The speech made by the Turkish Prime Minister, Mr. Erdogan, on the 20th anniversary of the so-called TRNC attracted much criticism from not only the Republic of Cyprus but the Turkish Cypriot Opposition because it seemed to back Mr. Denktash. There was no reason for Mr. Erdogan to attend the event because it coincided with the appalling terrorist incidents in Istanbul, so many people would have understood why he could have thought that it was a greater priority to deal with that rather than supporting the TRNC. There was perhaps a silver lining to what he said because he did not specifically endorse Mr. Denktash and he indicated that Cyprus

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was subordinate to Turkey's European ambitions. Nevertheless, the speech was not a welcome development in the elections.

Mr. Gardiner: Does my hon. Friend agree that it is absolutely unacceptable that any prospective candidate country to the EU should fail to recognise the sovereignty and existence of an existing accession country, and that it is inconceivable that such a country should continue its occupation?

Mr. Dismore: My hon. Friend makes an important point and I shall refer shortly to some of the implications for Turkey of a lack of a settlement in Cyprus.

The Opposition have already challenged the fairness of the elections, and especially the register. Mr. Durduran has made a challenge in the European Court of Human Rights and the Opposition parties have made a challenge in the constitutional court of the TRNC. However, the outcome of the challenges is not expected until well after the elections. One could hope that if the elections are not seen to be fair and Mr. Denktash wins, it might give Turkey the opportunity to order them to be rerun, if it wanted to do that. However, it remains to be seen whether that would happen, so we have to hope that the Opposition parties can succeed. The elections probably represent the best chance that they have ever had, despite all the obstacles that have been unfairly put in their way.

Although there are three separate Opposition lists for the election, the parties have a common platform. They want a settlement based on the Annan plan and to join the European Union as a reunited island. They have the common platform of removing Mr. Denktash as the negotiator and replacing him from among their ranks. However, there are separate lists for the CDP, the republican Turkish party of Mr. Talat, the BDH, which is the peace and democracy movement of Mr. Akinci and Mr. Izan, and the CABP, which is the EU and populist party of Ali Erel. There is a risk that some of the votes might be dissipated because of the list and there is a chance that the CABP might not pass the 5 per cent. electoral threshold.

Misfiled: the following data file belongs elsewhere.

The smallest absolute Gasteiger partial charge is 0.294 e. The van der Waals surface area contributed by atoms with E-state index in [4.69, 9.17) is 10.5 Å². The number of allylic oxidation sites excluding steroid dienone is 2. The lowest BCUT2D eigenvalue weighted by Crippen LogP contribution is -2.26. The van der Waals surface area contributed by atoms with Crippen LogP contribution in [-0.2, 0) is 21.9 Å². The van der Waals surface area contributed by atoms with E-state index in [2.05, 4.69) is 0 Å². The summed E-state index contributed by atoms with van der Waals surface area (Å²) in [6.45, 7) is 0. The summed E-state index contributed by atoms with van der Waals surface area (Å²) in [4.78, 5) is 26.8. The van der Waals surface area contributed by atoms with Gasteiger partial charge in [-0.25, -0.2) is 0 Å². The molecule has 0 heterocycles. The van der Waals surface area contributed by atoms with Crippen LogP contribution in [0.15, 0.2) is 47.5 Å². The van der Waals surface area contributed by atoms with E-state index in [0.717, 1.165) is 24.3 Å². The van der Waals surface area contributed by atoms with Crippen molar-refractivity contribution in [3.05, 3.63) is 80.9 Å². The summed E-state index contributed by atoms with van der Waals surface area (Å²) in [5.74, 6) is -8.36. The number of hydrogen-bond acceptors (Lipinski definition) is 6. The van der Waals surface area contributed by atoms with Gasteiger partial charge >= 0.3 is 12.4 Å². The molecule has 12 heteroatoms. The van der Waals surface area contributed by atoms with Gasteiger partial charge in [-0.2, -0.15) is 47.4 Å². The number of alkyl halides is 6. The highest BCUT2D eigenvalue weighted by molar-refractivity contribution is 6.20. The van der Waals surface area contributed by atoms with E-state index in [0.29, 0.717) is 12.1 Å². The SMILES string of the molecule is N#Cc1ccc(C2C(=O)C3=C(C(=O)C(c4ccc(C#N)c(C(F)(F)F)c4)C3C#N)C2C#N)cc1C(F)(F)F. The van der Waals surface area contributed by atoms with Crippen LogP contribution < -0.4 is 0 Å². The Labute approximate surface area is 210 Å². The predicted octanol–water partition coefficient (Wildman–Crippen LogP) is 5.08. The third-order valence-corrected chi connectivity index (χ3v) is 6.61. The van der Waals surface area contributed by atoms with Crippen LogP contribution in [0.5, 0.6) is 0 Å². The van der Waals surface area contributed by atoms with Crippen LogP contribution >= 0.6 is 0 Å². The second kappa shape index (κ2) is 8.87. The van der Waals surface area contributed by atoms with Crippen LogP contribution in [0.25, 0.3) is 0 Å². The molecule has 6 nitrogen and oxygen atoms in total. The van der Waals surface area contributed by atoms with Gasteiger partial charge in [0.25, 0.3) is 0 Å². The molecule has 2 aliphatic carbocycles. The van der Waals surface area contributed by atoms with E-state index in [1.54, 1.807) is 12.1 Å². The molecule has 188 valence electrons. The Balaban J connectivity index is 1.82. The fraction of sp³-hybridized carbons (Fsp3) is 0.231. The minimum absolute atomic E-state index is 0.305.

What is also interesting is the extent to which the Opposition parties are attracting support from the settler vote in addition to the traditional vote of Turkish Cypriots, themselves victims of the occupation. Dr. Nuri Cevikel, one of the leaders of the Turkish settler movement in the TRNC, is standing as a candidate for the Opposition party, the CDP, as No. 2 on its Famagusta list. He has paid a price for that: he has been sacked from his job as a university lecturer and faces victimisation.

The Turkish Cypriot Opposition are critical of the Republic for not doing more to implement its measures to ease the plight of the Turkish Cypriots and to build confidence measures. The problem is, however, that the Denktash regime has frustrated many of those measures and there has been a backlash as a result. I hope that the Republic establishes the proposed bureau for Turkish Cypriots as part of the administration of the Republic in the near future. That would provide a

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useful boost to the Turkish Cypriots who are fighting the Denktash regime. It was probably wrong not to arrange non-governmental organisation observers for the elections. For some, that would have smacked of recognition for the Turkish Cypriot state. The role might be taken on by embassies, and Oslo university is working on monitoring the outcome and process of the elections.

If the Opposition win, some of the problems within Cyprus might be unlocked. They say that they will replace Denktash as a negotiator and are committed to a settlement. So rapid progress could be made. The key issue is whether Turkey would respect the outcome of the elections. Some people think that it would want to keep Mr. Denktash, damaged though he may be. Serdar Denktash, his son and leader of the minority party in the coalition, has said that he will be happy to form other alliances only if Mr. Rauf Denktash remains the negotiator. If the Opposition fail, there is little question of the UN re-engaging with the process, and Turkey will be left with a serious problem for its accession aspirations. It will have to find a way through the mess on its own. There are suspicions that Turkey and the Denktash regime are trying to work out a different plan—a bottom-up arrangement—in response to the Annan plan, but that plan would imply recognition and enable a velvet divorce to take place from the new state of affairs shortly after it is established.

The Republic of Cyprus remains committed to the Annan plan as a basis for negotiation. There are, however, serious reservations about settlers, property rights, freedom of movement, and finance and economics. The opening of the green line has released some of the pressure building up in the north, but that is not a solution, especially as people travelling from the Republic need to produce passports. That has caused splits in the Greek Cypriot community.